What did I like most about the racing on Saturday night? The car that was most dialed in was rewarded with being able to pull away and gain some distance from the rest of the field. With pack racing, that never happened. You could be the best driver with the fastest car, but the high downforce levels meant high drag that always allowed the other cars to stay with you.

In the case of Saturday night, one of the best drivers also had the best car. Scott Dixon made the most of it and distanced himself from second place. He crossed the line almost four and a half seconds before second place Simon Pagenaud. In the former days of pack racing, that’s an eternity.

So at the risk of making my friends think I’ve crossed to the dark side of preferring tactical street course racing over the raw-speed excitement that ovals can bring – I enjoyed Saturday night’s race. Nine of the twenty-two cars that started the race, finished on the lead lap with three more being only one lap down. Sixteen were running at the end. With the amount of passing we saw behind the leader, I’d say that was a pretty competitive race.

Best of all, the worst injury we saw all night was the wound to the pride and egos of Will Power and Ed Carpenter. Those two drivers finished first and second at last month’s Indianapolis 500, but they both had to admit at least partial blame in their respective crashes. To their credit, they both fessed up in their TV interviews.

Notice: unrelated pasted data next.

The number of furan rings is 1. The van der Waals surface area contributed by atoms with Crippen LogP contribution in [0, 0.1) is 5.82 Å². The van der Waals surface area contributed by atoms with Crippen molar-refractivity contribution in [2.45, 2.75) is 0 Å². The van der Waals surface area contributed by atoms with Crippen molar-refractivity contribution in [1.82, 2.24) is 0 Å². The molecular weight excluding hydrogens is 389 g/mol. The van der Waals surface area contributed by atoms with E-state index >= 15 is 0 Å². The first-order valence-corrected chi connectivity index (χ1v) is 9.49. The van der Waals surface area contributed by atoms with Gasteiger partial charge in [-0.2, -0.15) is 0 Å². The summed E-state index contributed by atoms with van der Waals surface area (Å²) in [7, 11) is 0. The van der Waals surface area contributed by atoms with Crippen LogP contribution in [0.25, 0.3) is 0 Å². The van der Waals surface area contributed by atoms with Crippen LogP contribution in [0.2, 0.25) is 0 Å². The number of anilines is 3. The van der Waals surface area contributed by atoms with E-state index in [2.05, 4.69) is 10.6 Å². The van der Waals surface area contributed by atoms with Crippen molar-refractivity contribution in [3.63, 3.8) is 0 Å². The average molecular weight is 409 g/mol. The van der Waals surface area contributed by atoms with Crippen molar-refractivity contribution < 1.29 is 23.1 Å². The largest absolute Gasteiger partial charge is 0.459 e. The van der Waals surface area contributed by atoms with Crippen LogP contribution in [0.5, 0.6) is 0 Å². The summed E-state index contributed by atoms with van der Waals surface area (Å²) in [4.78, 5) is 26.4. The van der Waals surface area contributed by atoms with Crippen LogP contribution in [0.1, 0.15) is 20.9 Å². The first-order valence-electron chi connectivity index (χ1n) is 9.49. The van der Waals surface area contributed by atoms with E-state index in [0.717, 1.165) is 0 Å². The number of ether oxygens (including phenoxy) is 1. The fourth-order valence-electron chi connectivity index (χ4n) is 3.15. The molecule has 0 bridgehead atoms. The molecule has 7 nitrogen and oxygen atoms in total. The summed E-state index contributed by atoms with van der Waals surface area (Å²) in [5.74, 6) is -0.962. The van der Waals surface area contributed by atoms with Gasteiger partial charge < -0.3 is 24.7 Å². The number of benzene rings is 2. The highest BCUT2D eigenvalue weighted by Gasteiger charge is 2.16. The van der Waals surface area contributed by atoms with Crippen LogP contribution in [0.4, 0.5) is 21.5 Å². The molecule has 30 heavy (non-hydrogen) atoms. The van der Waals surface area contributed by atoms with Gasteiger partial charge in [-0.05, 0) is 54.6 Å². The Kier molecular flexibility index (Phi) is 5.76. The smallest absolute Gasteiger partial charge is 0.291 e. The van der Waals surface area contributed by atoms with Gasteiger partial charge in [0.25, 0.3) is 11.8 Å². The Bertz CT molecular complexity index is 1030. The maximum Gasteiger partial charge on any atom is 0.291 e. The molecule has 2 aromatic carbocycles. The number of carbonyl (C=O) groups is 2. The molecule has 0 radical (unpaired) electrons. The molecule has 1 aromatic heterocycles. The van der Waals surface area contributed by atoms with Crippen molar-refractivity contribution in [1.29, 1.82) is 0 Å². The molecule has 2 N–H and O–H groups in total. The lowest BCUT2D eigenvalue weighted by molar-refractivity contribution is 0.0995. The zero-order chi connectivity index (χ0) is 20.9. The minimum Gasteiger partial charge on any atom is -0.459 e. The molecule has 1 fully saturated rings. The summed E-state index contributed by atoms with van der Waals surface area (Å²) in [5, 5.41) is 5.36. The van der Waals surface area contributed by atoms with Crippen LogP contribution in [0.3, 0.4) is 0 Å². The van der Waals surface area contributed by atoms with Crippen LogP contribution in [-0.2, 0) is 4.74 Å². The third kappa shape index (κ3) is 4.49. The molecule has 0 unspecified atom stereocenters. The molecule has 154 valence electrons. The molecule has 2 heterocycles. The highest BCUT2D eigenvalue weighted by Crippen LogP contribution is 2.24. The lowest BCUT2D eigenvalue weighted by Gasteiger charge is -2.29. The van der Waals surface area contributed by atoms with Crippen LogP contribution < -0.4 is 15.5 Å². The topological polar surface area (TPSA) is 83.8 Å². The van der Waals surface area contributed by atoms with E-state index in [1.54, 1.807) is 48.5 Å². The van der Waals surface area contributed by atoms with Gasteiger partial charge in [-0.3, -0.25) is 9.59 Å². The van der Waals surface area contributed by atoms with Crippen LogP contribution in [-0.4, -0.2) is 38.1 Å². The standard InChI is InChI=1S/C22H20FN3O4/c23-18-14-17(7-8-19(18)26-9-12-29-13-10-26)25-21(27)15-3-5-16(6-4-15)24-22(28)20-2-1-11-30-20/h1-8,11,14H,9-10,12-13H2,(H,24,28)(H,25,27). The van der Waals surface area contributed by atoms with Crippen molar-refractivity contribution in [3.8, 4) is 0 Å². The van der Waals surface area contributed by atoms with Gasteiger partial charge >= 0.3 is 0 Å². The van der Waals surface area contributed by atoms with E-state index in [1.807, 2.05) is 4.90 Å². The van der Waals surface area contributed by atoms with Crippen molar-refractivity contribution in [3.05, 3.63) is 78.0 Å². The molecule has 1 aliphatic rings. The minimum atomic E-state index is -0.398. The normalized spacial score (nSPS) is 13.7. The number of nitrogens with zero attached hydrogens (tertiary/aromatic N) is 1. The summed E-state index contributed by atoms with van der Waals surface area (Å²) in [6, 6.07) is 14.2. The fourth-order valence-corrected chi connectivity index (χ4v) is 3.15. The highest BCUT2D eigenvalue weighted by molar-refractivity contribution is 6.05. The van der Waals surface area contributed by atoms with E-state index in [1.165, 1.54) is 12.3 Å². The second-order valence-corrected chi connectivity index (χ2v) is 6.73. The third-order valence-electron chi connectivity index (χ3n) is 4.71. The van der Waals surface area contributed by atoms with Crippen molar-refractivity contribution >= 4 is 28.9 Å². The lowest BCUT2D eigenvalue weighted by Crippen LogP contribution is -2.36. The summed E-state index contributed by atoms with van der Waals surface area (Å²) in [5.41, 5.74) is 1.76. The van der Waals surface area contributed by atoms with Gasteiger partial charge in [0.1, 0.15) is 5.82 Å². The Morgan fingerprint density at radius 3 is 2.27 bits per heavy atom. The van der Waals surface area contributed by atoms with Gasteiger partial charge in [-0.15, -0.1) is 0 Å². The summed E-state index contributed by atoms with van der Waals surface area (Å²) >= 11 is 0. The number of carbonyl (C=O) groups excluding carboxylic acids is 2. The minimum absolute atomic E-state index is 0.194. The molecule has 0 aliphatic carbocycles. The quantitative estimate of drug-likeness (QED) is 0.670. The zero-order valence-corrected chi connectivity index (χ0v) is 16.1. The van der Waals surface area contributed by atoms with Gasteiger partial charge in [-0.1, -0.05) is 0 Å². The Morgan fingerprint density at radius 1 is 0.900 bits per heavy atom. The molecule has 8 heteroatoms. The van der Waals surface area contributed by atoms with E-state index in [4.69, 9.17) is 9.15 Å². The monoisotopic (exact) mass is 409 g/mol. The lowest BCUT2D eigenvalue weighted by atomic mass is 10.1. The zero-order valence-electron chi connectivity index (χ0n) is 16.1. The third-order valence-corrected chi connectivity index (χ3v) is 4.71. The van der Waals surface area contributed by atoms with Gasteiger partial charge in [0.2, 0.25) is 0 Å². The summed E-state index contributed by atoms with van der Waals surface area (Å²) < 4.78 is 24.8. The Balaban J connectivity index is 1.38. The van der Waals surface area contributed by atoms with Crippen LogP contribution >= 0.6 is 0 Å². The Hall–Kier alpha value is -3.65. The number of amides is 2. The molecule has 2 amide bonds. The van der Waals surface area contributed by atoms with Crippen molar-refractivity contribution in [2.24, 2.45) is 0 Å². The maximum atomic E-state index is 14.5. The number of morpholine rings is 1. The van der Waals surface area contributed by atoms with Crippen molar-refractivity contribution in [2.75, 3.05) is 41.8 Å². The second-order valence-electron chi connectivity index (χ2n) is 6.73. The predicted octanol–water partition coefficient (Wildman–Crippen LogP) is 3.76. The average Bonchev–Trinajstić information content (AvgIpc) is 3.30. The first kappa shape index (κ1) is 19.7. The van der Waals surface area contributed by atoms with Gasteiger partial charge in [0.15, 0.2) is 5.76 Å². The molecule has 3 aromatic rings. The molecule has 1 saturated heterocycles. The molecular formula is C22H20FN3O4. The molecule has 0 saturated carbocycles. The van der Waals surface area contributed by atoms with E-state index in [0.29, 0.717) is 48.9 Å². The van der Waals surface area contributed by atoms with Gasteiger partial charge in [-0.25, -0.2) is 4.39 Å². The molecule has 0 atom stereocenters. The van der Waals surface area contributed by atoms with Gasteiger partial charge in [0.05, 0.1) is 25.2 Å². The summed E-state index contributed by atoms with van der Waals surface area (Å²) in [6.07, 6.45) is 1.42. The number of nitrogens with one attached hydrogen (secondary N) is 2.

TV Coverage: We no longer have ABC to kick around anymore. NBC is now the exclusive home for the Verizon IndyCar Series for the foreseeable future. That means they no longer have the luxury of being compared to ABC and will be judged purely on the effort they put forth going forward.

That being said, I thought NBCSN had a pretty solid outing at Texas. Robin Miller’s segments on the perils of the Pace Car driver in past races helped absolve some of the blame that many of us have placed on Mark Reuss for crashing the Pace Car last week at Belle Isle. He also had another excellent piece on Will Power coming to love American oval racing.

One segment that was something of a head-scratcher was the Butterball sponsored Whatcha Cookin? Apparently there will be six segments of different drivers preparing turkey-based meals in their homes, and then having them sampled and judged on-site just before races. Ryan Hunter-Reay was the first featured driver for this week. As fluid as he seems in interviews, he was very stiff and robotic in his own kitchen. I felt awkward just watching it. When it was over, pit-reporters Kevin Lee and Kelli Stavast served as the judges. It was equally awkward watching Stavast figure out what to do with her microphone as she took a massive bite that would have made Homer Simpson proud. For the record, Lee gave Hunter-Reay a “9” for his efforts. Stavast gave him an “8”, justifiably docking him for using canned cranberries. I hope upcoming segments of this feature aren’t as forced and awkward as this one was.

One critical mistake made by the NBC production team was to show (again) what had happened to Alexander Rossi at Belle Isle last Sunday. Why was this critical? Because it came with six laps to go, when Rossi was in a tight battle with Simon Pagenaud. They minimized the live action into a small box, while they showed Rossi’s bio and video from last week’s race in the large screen. Most of us know what happened last week. Those that didn’t were shown the same video earlier in the broadcast. At that point in the race, I was much more interested in whether or not Rossi was going to make the pass than I was about what had happened last week.